News on the recent flows of migrants and refugees in Europe, the wave of unaccompanied minors on the US Mexico border, the apparent transformation of human smuggling and trafficking networks, and the evidence pertaining to market diversification in organized crime all raise concerns over the ability of researchers to provide answers and of law enforcement to contain and counteract the activities of criminal groups of transnational reach.
This seminar is a three-part conversation on global migration trends, human smuggling operations, and the data pertaining to criminal organizations venturing into new markets – will explore the current conditions that at the global level are impacting or shaping human mobility, to then report on the evidence that researchers have identified as connected to human smuggling and trafficking, and finally analyze what the data say about transnational criminal trends. The seminar will consist on three short lectures followed by Q&A sessions with attendees, where we will compare, contrast and supplement data available on criminal trends along borders, and migration and anthropological and sociological research on people, crime and capital flows.
Gabriella Sanchez, Ph.D. - Assistant Professor of Security Studies at The University of Texas El Paso's National Security Studies Institute.
Dr. Gabriella E. Sanchez (Ph.D., Arizona State University) is a faculty member of the National Security Studies Institute at the University of Texas El Paso. She specializes in the study of the social organization of transnational criminal groups. Her work has primarily examined human smuggling and trafficking operators, their interactions with other criminal organizations, their potential for market diversification, and their decision making processes. She has been assistant professor at The Catholic University of America in Washington DC, research fellow at Monash University’s Border Crossing Observatory in Melbourne, Australia, visiting lecturer at Wellesley College, Fulbright Scholar at the Criminology Department of the Hebrew University in Jerusalem, and a Post-Doctoral Researcher at the University of Maryland's Consortium for the Study of Terrorism (START). Dr. Sanchez is also a US State Department Boren National Security Fellow. A socio-cultural anthropologist by training, Dr. Sanchez has completed extensive ethnographic research in smuggling and trafficking hubs in over 20 countries. A former criminal investigator, she also has extensive experience as a consultant for US federal and state agencies and global NGOs.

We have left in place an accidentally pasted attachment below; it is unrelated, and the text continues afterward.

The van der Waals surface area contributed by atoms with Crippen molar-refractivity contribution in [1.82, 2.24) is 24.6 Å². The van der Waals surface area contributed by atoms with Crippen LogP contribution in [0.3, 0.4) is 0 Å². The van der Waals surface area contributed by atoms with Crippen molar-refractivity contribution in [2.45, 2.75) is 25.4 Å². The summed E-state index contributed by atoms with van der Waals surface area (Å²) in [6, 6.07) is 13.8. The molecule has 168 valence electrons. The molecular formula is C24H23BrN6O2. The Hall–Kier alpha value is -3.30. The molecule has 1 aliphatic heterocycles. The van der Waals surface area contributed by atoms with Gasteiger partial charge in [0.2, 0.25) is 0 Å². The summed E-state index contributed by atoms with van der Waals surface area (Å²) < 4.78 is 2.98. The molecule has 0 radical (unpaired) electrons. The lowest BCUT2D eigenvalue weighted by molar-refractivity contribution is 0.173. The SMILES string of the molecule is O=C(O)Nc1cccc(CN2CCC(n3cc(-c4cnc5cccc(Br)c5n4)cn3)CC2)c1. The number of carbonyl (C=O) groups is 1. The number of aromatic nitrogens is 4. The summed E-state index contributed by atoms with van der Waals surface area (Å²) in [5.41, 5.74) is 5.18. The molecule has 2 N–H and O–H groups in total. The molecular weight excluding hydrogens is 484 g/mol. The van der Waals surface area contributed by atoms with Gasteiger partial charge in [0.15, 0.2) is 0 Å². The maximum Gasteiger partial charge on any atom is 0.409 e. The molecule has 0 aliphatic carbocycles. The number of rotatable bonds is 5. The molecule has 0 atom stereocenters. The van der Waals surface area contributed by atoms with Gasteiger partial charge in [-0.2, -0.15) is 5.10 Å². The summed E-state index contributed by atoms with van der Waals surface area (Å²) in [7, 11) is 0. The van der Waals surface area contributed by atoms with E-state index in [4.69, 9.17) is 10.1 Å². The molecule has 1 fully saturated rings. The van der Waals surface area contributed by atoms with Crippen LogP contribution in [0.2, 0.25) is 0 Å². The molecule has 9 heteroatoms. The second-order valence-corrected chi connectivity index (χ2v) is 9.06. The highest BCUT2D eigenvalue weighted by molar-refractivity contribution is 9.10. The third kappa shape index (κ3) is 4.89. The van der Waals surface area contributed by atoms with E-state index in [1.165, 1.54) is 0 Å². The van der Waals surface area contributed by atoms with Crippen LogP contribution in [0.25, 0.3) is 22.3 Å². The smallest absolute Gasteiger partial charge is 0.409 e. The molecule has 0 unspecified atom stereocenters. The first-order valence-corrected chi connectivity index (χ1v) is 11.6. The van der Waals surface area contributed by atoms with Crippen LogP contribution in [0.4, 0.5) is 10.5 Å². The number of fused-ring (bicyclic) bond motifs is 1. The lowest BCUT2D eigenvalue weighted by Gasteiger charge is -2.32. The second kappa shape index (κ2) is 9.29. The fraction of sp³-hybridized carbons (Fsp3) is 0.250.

Sheldon Zhang, Ph.D. - Professor of Sociology at San Diego State University
Sheldon X. Zhang is Professor of the Sociology at San Diego State University. He has been conducting funded research on transnational human trafficking and smuggling activities for more than a decade. He has published two books on human smuggling/trafficking activities: Chinese Human Smuggling Organizations—Families, Social Networks, and Cultural Imperatives (Stanford University Press, 2008) and Smuggling and Trafficking in Human Beings: All Roads Lead to America (Praeger, 2007). His research has also led to numerous publications in journals as Criminology, British Journal of Criminology, Crime, Law and Social Change, and Global Crime. His current research on human trafficking focuses developing and testing measurement instruments and sampling strategies to produce prevalence estimates of the human trafficking problems for U.S. agencies such as the National Institute of Justice (U.S. DOJ), and United Nations agencies such as the International Labor Organization (ILO) and International Organization on Migration (IOM). Zhang has led multiple federal and state funded projects studying issues ranging from human trafficking to evaluations of various community reentry programs.